Popular Books on Forensic Science and Forensic Medicine: Anil Aggrawal's Internet Journal of Forensic Medicine, Vol.2, No. 2, July-December 2001
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Anil Aggrawal's Internet Journal of Forensic Medicine and ToxicologyProfessor Anil AggrawalAnil Aggrawal's Internet Journal of Forensic Medicine and Toxicology

Anil Aggrawal's Internet Journal of Forensic Medicine and Toxicology

Volume 2, Number 2, July-December 2001

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 Fingerprints - The Origins of Crime Detection and the Murder Case that Launched Forensic Science by Colin Beavan
Hyperion, 77 West 66th Street, 11th Floor, New York, NY 10023; 232 Pages: ISBN 0-7868-6607-1: Hardback edition, May 2001: Price $22.95US/$32.95CAN

Fingerprints - The Origins of Crime Detection and the Murder Case that Launched Forensic Science
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To write the history of identification is to write the history of criminology, so wrote the great French Criminologist, Edmond Locard (1877-1966). In the modern era, when fingerprinting as a means of identification is taken for granted, we may not realize there was a time, when wrong people were sent to jail - even perhaps hanged - simply because there was no surefire means of identification. You can see below left for some photographs of a very interesting case from this book. In this case an innocent person Adolph Beck had to suffer an imprisonment of five years (from 1896 till 1901), simply because he was confused for a different character John Smith. Three years later it was discovered that he had been imprioned wrongly! A highly embarrassed Home Office pardoned him unconditionally on July 19, 1904 and gave him a compensation of 5,000 Pounds Sterling. But could this pittance give him back his years?

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This and many other similar cases occurred simply because there was no foolproof method of identification. Scientists, criminologists and thinkers the world over tinkered with fascinating methods such as body odors, ear size and shapes, the color of irises and so on, but none proved foolproof. Until fingerprinting came along. Lately more sophisticated techniques such as DNA profiling have also come, but fingerprinting remains the most popular. So important - and popular - is the science of fingerprinting to this day, that one of the papers published in this journal on fingerprinting has been the most visited paper, and has even bagged an award. In our inaugural issue, we published a paper on poroscopy - an offshoot of fingerprinting - and even this was the most visited paper on our journal. But these were the papers mostly on technical aspects of fingerprinting, and did not deal much with their history. I got to read a detailed history of fingerprinting for the first time in Beavan's book. One could never realize the history of identification could be so fascinating, until one came across the book under review.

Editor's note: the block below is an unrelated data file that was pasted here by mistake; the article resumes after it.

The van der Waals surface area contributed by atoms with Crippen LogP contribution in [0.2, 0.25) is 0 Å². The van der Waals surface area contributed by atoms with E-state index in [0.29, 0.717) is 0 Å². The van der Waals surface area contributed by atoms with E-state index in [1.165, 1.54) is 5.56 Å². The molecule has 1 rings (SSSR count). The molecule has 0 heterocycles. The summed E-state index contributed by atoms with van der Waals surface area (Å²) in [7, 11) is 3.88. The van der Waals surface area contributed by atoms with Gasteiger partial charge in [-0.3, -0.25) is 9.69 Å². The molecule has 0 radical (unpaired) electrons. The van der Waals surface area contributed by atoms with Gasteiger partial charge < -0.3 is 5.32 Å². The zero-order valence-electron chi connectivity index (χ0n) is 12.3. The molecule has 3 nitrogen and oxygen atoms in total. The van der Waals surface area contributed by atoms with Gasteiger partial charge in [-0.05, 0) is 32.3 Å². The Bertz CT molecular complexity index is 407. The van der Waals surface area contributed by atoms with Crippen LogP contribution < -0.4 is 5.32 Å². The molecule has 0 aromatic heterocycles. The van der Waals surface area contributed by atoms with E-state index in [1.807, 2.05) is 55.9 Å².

Colin Beavan
Colin Beavan, the author,
Colin Beavan received his Ph.D. in applied physics from the University of Liverpool and lives in New York. This is his first book.

Fingerprints - The Origins of Crime Detection and the Murder Case that Launched Forensic Science by Colin Beavan is a fascinating little book, which kept me spellbound for almost a week, and I believe will do so to almost everyone else. In June and July I was having my summer vacations, and I had hoped to complete some pending tasks. But meanwhile this book arrived for review. I started reading it nonchalantly, without realizing in the least that the book would stick on to me till I read it through. I did spend a week reading it, but in the end emerged a lot more knowledgeable.

Although the book is entitled "Fingerprints", it may not be wrong to say that it is actually a history of Identification itself. Among other things, we find a full chapter dedicated to Bertillon's Anthropometry, which has nothing to do with fingerprints - if at all, it was actually opposed to fingerprinting as a method of Identification.

Adolph Beck
John Smith
Adolph Beck (top) who was confused for John Smith (below)

After reading this book, I realized that Beavan is a master storyteller. One of the crafts he uses in story telling is to keep shifting you back and forth in time and place, at his own will. At one time you find yourself in 20th Century London, but immediately in the next chapter you find yourself in a 6th Century French village. Nevertheless wherever he takes you, in the end he gently parachutes you down to the same time - a quarter century between 1880 and 1905, the period of maximum turmoil and change in the history of identification. Readers may be surprised that Beavan is actually a doctor of applied physics, and this is Beavan's first book, and yet the authority with which he writes would have made one think, he was a seasoned historian of crime.

Henry Faulds
Henry Faulds (1843-1930), the underdog of Fingerprinting